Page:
Bud Emerson |Klish Way
For almost a decade the controversial Watermark housing proposal on Jimmy Durante Boulevard near the traffic circle has been evolving on our public agenda. After years of negotiations with neighbor opposition and resistance from two Council Members, we are now at the likely endpoint with 50 rental units, including 10 affordable, four stories counting a parking podium. (They decided against an option for even 15 more units.) And most importantly, the city is left with no design oversight and no public input. The application will be reviewed only by staff for conformance with applicable zoning requirements. The only appeal process open to the public is with the Coastal Commission.
How did this happen?
Initially, the developer was persuaded to engage in a “specific plan” process that promised many benefits to our town including outright ownership of 4-6 units by the city. This despite the fact that state law had enabled the site to be developed “by right” because the city had not fulfilled its 2012 legal obligations in the state certified Housing Element of our Community Plan. Over the next number of years the owners voluntarily participated in a great number of public workshops, informal DRB reviews, discussions with community members, and negotiations to satisfy neighbor concerns. By year 2020, the proposal had been reduced from 57 units to 38 units (7 affordable, 17 units per acre) and a number of “exceptional benefits” for the community.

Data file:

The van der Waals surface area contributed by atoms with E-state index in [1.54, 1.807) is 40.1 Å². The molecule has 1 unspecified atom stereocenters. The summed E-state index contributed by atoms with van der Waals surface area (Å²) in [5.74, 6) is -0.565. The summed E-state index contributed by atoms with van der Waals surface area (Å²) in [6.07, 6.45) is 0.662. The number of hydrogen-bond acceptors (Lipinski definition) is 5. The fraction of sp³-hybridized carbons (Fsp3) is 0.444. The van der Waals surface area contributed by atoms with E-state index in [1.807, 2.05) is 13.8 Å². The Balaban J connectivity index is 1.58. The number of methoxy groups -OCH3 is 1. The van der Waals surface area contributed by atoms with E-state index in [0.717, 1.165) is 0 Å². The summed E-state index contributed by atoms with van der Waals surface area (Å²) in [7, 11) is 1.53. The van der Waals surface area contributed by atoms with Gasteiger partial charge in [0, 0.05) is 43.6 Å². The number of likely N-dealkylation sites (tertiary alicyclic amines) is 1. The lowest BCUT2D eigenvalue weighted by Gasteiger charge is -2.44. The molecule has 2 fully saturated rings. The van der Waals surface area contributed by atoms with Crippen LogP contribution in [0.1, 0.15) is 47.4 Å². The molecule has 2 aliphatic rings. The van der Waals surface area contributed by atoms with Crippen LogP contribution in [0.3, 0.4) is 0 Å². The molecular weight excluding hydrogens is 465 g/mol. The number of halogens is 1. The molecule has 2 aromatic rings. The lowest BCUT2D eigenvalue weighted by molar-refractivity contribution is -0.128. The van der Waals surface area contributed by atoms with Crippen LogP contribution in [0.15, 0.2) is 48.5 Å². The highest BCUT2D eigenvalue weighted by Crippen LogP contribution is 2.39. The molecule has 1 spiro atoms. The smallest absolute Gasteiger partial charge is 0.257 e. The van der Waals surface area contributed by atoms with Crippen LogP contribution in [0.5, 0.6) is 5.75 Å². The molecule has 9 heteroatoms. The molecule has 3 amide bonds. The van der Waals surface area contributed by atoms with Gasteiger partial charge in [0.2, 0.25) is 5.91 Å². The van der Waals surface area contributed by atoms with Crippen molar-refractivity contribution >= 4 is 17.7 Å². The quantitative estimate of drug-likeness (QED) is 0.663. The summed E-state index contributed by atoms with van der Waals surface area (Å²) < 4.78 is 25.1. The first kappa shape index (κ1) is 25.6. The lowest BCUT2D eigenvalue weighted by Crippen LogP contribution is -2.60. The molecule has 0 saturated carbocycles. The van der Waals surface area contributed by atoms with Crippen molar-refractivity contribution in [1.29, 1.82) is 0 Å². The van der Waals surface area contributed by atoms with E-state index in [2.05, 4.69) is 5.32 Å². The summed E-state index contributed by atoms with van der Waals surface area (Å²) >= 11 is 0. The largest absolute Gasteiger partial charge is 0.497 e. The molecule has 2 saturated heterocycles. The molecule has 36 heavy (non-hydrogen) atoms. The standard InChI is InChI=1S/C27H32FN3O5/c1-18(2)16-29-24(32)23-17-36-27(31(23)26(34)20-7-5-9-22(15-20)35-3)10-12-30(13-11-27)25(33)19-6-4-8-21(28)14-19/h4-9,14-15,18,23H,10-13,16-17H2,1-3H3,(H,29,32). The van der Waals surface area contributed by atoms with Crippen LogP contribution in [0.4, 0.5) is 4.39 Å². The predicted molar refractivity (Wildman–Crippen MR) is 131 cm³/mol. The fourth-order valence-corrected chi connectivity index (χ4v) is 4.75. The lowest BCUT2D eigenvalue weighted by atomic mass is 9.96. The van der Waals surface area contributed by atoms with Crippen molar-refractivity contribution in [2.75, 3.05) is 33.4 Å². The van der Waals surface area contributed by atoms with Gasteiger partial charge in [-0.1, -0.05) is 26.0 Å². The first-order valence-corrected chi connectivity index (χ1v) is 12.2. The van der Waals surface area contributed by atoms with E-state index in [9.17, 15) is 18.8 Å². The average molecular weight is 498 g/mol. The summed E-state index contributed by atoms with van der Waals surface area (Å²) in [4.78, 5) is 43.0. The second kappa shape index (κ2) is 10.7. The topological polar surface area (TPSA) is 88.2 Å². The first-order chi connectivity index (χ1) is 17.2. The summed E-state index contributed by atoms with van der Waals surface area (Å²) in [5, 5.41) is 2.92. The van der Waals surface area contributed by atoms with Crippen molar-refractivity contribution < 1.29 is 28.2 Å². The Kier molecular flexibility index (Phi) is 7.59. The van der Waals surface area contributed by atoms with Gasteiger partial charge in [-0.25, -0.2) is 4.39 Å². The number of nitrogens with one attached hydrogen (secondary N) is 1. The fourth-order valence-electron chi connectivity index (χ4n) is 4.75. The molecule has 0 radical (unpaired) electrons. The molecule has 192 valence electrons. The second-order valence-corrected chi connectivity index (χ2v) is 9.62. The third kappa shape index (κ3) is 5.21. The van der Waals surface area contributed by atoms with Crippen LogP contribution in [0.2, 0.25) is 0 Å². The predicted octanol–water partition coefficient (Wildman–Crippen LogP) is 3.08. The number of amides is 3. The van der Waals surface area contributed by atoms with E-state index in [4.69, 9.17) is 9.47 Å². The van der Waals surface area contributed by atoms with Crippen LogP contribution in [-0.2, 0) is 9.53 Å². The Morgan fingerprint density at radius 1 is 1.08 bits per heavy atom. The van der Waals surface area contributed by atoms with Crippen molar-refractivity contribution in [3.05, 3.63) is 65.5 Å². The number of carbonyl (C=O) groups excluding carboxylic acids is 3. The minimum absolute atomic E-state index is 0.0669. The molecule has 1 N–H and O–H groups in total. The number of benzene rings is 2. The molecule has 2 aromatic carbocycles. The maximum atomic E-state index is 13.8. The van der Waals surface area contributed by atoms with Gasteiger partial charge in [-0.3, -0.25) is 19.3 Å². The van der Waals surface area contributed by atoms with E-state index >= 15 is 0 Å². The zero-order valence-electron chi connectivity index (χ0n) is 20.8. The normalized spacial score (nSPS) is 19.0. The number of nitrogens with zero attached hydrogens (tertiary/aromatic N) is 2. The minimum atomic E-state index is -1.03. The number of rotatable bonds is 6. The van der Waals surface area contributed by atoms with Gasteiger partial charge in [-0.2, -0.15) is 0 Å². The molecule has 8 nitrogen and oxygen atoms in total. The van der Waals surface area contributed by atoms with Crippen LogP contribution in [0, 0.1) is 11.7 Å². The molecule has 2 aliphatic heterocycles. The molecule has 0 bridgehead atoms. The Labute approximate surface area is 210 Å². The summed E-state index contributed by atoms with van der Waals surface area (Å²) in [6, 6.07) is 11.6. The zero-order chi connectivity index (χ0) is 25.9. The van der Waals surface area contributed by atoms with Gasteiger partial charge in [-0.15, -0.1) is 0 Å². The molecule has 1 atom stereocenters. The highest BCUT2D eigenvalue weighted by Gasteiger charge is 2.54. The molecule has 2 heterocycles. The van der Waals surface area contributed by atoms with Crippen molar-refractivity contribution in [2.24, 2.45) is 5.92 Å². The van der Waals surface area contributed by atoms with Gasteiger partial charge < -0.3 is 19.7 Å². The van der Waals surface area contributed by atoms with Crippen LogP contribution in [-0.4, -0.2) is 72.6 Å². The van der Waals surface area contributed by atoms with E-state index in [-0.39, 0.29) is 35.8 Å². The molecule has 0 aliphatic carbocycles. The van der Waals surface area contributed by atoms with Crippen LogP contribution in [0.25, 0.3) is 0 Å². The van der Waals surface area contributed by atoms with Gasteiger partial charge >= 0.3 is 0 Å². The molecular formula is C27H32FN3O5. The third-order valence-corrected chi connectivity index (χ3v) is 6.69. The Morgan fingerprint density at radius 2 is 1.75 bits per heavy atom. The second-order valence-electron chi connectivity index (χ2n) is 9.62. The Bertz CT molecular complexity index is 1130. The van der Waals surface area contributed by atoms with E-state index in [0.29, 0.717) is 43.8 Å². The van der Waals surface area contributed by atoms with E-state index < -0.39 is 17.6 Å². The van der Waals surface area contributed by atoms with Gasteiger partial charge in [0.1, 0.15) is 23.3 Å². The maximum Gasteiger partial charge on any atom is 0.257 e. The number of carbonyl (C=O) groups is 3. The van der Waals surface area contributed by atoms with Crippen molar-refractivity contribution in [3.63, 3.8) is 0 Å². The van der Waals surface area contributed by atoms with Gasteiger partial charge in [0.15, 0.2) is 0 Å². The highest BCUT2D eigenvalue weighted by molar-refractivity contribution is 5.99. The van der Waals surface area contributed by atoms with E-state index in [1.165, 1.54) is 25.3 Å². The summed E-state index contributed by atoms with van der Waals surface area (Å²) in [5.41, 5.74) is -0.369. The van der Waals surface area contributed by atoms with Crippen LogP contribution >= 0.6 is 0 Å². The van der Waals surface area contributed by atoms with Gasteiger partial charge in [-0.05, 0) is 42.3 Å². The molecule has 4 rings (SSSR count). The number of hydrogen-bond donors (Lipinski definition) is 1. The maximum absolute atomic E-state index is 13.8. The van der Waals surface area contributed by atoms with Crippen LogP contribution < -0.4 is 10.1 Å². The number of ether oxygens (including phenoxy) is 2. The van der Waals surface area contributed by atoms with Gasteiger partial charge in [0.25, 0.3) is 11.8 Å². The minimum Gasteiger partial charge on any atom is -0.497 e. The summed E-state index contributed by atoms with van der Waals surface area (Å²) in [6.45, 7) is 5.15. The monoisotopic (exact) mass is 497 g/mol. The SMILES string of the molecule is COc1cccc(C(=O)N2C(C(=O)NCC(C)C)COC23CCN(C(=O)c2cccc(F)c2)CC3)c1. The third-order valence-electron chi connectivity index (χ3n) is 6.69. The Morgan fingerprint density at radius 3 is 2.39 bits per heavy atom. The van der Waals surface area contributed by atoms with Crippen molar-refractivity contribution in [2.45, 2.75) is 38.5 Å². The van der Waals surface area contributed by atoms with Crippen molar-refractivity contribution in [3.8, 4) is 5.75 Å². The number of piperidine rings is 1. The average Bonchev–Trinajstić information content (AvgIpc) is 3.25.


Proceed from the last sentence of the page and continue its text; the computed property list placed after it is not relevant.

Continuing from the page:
The Specific Plan would have required a 4-1 Council vote. Just before the 2020 City Council election a vote was held to zone this area at a level of 20 units per acre to satisfy our state certified Housing Element. Two Council Members, Gaasterland and Druker, voted against that motion.
That vote triggered a decision by Watermark to withdraw from the Specific Plan process and exercise their right to file a “by right” application. Watermark attorney Marco Gonzales notified the city that “Given the many years of failing to appreciate the Housing Element rezone requirements, coupled with the unabashed disdain for residential development at required densities in the North Commercial zone by two members of City Council, it is clear that required 4 votes needed for a Community Plan amendment will not occur in the foreseeable future.” That is how this has become the 50-unit rental property which is not subject to Del Mar’s review processes.
Ironically, those two Council Members, after election season, voted just weeks ago to approve a 20 units per acre zone. But there appears no way to re-ignite the Specific Plan process.